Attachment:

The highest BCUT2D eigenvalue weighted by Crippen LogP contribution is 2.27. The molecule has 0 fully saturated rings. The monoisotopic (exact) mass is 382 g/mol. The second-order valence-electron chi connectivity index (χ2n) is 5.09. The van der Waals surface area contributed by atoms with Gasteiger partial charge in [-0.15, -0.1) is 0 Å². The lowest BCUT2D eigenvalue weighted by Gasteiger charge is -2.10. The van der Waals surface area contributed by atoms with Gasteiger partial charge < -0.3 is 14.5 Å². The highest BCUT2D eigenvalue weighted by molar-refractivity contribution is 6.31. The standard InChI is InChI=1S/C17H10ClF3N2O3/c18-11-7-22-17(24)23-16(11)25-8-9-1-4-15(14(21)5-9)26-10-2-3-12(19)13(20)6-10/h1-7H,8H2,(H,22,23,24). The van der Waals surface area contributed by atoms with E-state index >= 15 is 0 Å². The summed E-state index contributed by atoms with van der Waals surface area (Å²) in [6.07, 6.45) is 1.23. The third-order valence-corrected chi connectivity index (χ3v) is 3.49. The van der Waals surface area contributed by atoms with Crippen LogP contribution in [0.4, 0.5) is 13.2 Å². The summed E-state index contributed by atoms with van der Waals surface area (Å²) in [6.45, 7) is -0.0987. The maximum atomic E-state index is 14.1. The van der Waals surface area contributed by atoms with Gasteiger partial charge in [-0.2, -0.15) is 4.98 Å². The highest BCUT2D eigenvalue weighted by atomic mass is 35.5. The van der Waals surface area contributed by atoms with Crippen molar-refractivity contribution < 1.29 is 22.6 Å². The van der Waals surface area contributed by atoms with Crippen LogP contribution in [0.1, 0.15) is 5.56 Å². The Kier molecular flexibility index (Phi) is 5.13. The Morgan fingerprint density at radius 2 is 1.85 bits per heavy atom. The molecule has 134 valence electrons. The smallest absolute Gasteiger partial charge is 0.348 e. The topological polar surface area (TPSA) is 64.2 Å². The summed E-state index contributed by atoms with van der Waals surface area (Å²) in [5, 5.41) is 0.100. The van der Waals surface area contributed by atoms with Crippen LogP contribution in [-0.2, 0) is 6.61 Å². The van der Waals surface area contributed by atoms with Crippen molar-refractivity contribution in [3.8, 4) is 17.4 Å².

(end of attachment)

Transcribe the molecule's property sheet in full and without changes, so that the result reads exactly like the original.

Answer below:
The highest BCUT2D eigenvalue weighted by Crippen LogP contribution is 2.27. The molecule has 0 fully saturated rings. The monoisotopic (exact) mass is 382 g/mol. The second-order valence-electron chi connectivity index (χ2n) is 5.09. The van der Waals surface area contributed by atoms with Gasteiger partial charge in [-0.15, -0.1) is 0 Å². The lowest BCUT2D eigenvalue weighted by Gasteiger charge is -2.10. The van der Waals surface area contributed by atoms with Gasteiger partial charge < -0.3 is 14.5 Å². The highest BCUT2D eigenvalue weighted by molar-refractivity contribution is 6.31. The standard InChI is InChI=1S/C17H10ClF3N2O3/c18-11-7-22-17(24)23-16(11)25-8-9-1-4-15(14(21)5-9)26-10-2-3-12(19)13(20)6-10/h1-7H,8H2,(H,22,23,24). The van der Waals surface area contributed by atoms with E-state index >= 15 is 0 Å². The summed E-state index contributed by atoms with van der Waals surface area (Å²) in [6.07, 6.45) is 1.23. The third-order valence-corrected chi connectivity index (χ3v) is 3.49. The van der Waals surface area contributed by atoms with Crippen LogP contribution in [0.4, 0.5) is 13.2 Å². The summed E-state index contributed by atoms with van der Waals surface area (Å²) in [6.45, 7) is -0.0987. The maximum atomic E-state index is 14.1. The van der Waals surface area contributed by atoms with Gasteiger partial charge in [-0.2, -0.15) is 4.98 Å². The highest BCUT2D eigenvalue weighted by atomic mass is 35.5. The van der Waals surface area contributed by atoms with Crippen molar-refractivity contribution < 1.29 is 22.6 Å². The van der Waals surface area contributed by atoms with Crippen LogP contribution in [0.1, 0.15) is 5.56 Å². The Kier molecular flexibility index (Phi) is 5.13. The Morgan fingerprint density at radius 2 is 1.85 bits per heavy atom. The molecule has 134 valence electrons. The smallest absolute Gasteiger partial charge is 0.348 e. The topological polar surface area (TPSA) is 64.2 Å². The summed E-state index contributed by atoms with van der Waals surface area (Å²) in [5, 5.41) is 0.100. The van der Waals surface area contributed by atoms with Crippen LogP contribution in [-0.2, 0) is 6.61 Å². The van der Waals surface area contributed by atoms with Crippen molar-refractivity contribution in [3.8, 4) is 17.4 Å².